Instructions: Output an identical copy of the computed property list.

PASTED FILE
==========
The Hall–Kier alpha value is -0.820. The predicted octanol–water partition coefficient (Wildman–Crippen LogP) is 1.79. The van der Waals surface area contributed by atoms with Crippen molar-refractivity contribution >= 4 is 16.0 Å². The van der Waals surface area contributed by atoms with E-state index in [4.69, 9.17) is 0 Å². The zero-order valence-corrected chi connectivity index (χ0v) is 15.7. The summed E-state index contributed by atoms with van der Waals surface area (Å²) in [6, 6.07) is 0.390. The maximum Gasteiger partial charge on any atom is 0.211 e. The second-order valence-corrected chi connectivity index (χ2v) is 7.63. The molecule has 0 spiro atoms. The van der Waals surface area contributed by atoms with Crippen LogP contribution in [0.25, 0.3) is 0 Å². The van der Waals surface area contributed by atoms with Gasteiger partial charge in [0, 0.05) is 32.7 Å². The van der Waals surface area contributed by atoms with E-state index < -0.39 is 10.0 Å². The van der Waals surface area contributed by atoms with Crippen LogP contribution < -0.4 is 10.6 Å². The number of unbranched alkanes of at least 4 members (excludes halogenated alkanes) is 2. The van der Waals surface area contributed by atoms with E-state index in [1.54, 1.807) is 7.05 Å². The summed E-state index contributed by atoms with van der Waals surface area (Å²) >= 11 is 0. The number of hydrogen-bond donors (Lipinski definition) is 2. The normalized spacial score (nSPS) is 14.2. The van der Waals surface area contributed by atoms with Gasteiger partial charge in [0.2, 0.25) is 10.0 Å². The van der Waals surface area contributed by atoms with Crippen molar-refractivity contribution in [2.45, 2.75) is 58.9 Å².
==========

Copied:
The Hall–Kier alpha value is -0.820. The predicted octanol–water partition coefficient (Wildman–Crippen LogP) is 1.79. The van der Waals surface area contributed by atoms with Crippen molar-refractivity contribution >= 4 is 16.0 Å². The van der Waals surface area contributed by atoms with E-state index in [4.69, 9.17) is 0 Å². The zero-order valence-corrected chi connectivity index (χ0v) is 15.7. The summed E-state index contributed by atoms with van der Waals surface area (Å²) in [6, 6.07) is 0.390. The maximum Gasteiger partial charge on any atom is 0.211 e. The second-order valence-corrected chi connectivity index (χ2v) is 7.63. The molecule has 0 spiro atoms. The van der Waals surface area contributed by atoms with Crippen LogP contribution in [0.25, 0.3) is 0 Å². The van der Waals surface area contributed by atoms with Gasteiger partial charge in [0, 0.05) is 32.7 Å². The van der Waals surface area contributed by atoms with E-state index < -0.39 is 10.0 Å². The van der Waals surface area contributed by atoms with Crippen LogP contribution < -0.4 is 10.6 Å². The number of unbranched alkanes of at least 4 members (excludes halogenated alkanes) is 2. The van der Waals surface area contributed by atoms with E-state index in [1.54, 1.807) is 7.05 Å². The summed E-state index contributed by atoms with van der Waals surface area (Å²) >= 11 is 0. The number of hydrogen-bond donors (Lipinski definition) is 2. The normalized spacial score (nSPS) is 14.2. The van der Waals surface area contributed by atoms with Gasteiger partial charge in [0.2, 0.25) is 10.0 Å². The van der Waals surface area contributed by atoms with Crippen molar-refractivity contribution in [2.45, 2.75) is 58.9 Å².